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USA Warriors honored at Winter Classic practice

by Brian Compton / NHL.com

WASHINGTON -- When the horn sounded at the conclusion of practice at Nationals Park on Wednesday, Chicago Blackhawks defenseman Niklas Hjalmarsson raised his arms as though he was celebrating a goal, then wrapped one of them around one of the wounded soldiers who was given a chance to participate.

The USA Warriors were honored throughout the day by the Blackhawks and Washington Capitals, one day before the 2015 Bridgestone NHL Winter Classic (1 p.m. ET, NBC, CBC, TVA). The wounded military personnel had their picture taken with the Capitals and NHL Deputy Commissioner Bill Daly, then skated with the Blackhawks later in the afternoon.

"Having those warriors out there is fun," Hjalmarsson said. "You can see how they lit up in their eyes to be out there with us playing. We think it's equal fun for us too. We just want to show our appreciation for what they've been doing. We've done it a couple of times now and it's a lot of fun."

Daly was thrilled the League had a chance to give the nation's heroes an opportunity to meet some players and share the spotlight during one of its premier events.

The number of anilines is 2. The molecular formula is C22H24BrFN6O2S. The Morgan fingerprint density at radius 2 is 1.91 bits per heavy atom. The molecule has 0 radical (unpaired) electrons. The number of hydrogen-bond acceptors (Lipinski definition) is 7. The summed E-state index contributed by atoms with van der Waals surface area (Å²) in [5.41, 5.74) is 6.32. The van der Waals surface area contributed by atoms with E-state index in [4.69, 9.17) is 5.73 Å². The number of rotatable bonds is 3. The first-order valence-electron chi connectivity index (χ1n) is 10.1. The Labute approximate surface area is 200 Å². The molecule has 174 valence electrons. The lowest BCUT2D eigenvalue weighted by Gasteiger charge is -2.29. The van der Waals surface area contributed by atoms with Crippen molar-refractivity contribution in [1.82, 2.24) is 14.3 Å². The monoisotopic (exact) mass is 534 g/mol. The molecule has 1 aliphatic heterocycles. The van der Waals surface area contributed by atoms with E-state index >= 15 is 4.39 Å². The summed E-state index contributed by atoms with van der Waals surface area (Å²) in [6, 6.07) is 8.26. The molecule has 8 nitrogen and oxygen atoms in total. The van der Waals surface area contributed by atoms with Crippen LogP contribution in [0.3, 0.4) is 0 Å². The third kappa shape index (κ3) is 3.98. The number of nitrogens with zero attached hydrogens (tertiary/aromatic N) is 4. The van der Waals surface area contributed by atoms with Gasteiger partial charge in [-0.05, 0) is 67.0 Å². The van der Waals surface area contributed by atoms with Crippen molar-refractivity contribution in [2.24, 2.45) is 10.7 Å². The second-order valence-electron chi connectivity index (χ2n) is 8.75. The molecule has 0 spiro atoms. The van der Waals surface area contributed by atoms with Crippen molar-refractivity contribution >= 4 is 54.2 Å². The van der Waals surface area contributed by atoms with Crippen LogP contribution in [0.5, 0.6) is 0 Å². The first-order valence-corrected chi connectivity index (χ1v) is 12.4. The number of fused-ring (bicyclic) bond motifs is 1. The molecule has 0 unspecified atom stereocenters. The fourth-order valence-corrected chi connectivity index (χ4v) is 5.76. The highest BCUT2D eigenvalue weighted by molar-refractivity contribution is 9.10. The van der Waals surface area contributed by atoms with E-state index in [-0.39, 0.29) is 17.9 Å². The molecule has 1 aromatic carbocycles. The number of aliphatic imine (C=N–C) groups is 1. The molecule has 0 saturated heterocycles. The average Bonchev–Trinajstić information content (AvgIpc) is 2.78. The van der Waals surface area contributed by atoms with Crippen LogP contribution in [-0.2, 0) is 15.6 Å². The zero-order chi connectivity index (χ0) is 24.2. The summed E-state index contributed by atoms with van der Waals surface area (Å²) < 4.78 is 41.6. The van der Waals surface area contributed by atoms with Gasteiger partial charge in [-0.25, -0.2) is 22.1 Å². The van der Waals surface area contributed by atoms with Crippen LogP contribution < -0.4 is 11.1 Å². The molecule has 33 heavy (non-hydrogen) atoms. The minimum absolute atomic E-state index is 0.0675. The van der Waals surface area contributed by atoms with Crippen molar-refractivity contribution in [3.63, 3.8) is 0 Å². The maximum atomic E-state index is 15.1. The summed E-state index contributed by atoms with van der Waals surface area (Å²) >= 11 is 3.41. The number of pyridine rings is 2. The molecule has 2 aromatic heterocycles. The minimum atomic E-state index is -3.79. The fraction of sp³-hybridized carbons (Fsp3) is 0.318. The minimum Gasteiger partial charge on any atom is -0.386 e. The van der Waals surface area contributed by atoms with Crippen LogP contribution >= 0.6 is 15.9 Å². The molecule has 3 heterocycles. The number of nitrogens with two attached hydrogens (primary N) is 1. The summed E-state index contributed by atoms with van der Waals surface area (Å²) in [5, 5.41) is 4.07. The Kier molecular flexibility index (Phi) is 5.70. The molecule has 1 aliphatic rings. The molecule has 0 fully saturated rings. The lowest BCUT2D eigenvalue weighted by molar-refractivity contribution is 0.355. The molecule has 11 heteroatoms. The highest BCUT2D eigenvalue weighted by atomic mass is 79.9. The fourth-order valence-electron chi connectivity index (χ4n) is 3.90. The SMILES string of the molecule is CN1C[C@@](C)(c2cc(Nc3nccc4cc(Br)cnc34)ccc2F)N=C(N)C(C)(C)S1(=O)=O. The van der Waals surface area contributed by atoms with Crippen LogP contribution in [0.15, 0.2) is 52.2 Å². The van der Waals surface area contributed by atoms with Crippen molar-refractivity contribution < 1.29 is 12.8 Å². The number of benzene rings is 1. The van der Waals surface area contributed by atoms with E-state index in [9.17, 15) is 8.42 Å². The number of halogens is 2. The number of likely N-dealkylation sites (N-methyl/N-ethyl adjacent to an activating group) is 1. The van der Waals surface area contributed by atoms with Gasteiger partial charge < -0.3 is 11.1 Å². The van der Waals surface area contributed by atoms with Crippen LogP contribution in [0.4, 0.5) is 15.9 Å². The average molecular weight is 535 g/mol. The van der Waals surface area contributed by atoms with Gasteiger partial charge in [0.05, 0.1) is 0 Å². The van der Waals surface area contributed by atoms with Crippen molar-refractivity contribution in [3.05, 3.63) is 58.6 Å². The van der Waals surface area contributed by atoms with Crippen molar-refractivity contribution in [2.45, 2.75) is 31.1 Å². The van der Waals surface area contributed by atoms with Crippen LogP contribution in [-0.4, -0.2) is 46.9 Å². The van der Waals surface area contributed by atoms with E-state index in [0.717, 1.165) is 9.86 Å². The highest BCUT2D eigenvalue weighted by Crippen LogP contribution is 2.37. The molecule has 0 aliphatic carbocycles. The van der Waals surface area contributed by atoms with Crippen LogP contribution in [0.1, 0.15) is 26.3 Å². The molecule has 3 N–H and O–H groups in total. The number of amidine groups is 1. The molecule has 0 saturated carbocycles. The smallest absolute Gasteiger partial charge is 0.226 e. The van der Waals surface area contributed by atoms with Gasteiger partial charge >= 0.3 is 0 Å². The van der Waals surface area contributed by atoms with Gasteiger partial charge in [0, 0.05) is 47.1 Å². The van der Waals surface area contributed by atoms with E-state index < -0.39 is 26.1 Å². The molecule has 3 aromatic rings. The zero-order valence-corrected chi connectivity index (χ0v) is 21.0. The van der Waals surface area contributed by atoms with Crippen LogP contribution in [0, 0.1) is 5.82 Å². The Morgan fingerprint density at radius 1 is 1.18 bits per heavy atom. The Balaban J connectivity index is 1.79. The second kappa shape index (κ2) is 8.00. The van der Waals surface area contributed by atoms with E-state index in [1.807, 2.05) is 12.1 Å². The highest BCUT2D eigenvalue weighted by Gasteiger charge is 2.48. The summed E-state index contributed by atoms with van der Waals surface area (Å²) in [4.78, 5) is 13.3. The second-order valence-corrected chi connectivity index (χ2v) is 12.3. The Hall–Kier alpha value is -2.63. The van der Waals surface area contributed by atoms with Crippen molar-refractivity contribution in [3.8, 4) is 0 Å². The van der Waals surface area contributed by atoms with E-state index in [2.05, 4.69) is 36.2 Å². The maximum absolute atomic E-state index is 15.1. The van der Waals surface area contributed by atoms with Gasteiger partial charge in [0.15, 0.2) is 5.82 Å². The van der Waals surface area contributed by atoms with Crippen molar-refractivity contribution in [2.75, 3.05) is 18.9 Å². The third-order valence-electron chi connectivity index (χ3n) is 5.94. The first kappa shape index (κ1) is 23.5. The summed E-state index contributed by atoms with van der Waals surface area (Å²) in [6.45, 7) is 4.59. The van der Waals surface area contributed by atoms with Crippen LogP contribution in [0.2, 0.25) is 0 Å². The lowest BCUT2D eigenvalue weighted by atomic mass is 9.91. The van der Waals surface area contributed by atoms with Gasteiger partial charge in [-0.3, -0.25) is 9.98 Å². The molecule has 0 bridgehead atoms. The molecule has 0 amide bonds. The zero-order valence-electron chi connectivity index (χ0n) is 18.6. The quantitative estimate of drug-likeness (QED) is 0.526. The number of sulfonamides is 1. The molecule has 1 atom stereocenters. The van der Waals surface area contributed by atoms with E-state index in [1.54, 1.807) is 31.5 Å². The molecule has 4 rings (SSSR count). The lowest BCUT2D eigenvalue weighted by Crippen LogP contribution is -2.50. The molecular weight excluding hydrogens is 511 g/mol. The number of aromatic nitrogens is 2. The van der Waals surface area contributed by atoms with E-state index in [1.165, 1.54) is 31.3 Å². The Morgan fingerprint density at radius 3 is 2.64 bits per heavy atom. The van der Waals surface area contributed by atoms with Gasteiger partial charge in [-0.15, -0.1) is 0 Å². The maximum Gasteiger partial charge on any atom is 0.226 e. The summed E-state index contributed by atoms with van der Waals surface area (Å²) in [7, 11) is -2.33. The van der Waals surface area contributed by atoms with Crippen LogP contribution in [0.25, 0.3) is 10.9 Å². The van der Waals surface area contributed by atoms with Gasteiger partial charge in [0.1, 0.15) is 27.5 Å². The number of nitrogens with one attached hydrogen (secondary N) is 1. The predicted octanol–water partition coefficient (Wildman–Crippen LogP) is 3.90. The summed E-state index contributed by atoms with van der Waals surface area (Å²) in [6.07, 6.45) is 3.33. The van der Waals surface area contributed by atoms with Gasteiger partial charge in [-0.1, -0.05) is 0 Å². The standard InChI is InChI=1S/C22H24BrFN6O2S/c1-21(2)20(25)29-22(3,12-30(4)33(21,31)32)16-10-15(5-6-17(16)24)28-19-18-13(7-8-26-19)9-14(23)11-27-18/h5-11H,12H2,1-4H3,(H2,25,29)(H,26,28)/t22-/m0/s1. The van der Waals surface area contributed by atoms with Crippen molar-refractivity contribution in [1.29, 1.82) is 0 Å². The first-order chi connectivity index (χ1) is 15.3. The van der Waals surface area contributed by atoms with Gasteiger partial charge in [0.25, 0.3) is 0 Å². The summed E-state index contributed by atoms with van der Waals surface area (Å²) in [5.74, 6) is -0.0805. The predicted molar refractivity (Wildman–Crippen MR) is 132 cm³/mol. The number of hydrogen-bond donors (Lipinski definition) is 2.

"We've always been very close to the [USA] Warriors, going back a number of years, and actually the Chicago Blackhawks organization when they won the Cup in 2010," Daly said. "They made a trip down here and connected with the [USA] Warriors. It's something we feel strongly about. Obviously, Washington is a perfect platform to honor the military and all they do for us."

During practice, the Blackhawks and the USA Warriors competed in a game of shinny and had the chance to discuss the game with some of their favorite players. It was a day they won't soon forget.

"It means the world to us," said Mike Cain, who lost his right leg in Iraq in 2003, then had his left leg amputated because of nerve damage 10 years later. "We come out here and a lot of people think these guys are celebrities because they're NHL players, but to us they're just friends of ours because we've known them for so many years and we've gotten to hang out with them. We've done stuff with the Blackhawks for the past three years and the Caps have done so much for our hockey program. They've been very huge supporters."

"It's special. It's a lot of fun," Blackhawks coach Joel Quenneville said. "I think they look forward to it and our guys really enjoy it. It's three games we've had with these guys almost three years in a row, a couple of times at Soldier Field.

"The thrill and the excitement of playing against your heroes, it's been fun. Those guys are sweating when they're done. They didn't take a warm-up like we did today, so we had a little bit of an advantage. But I think everybody at the end of the enjoyed themselves."

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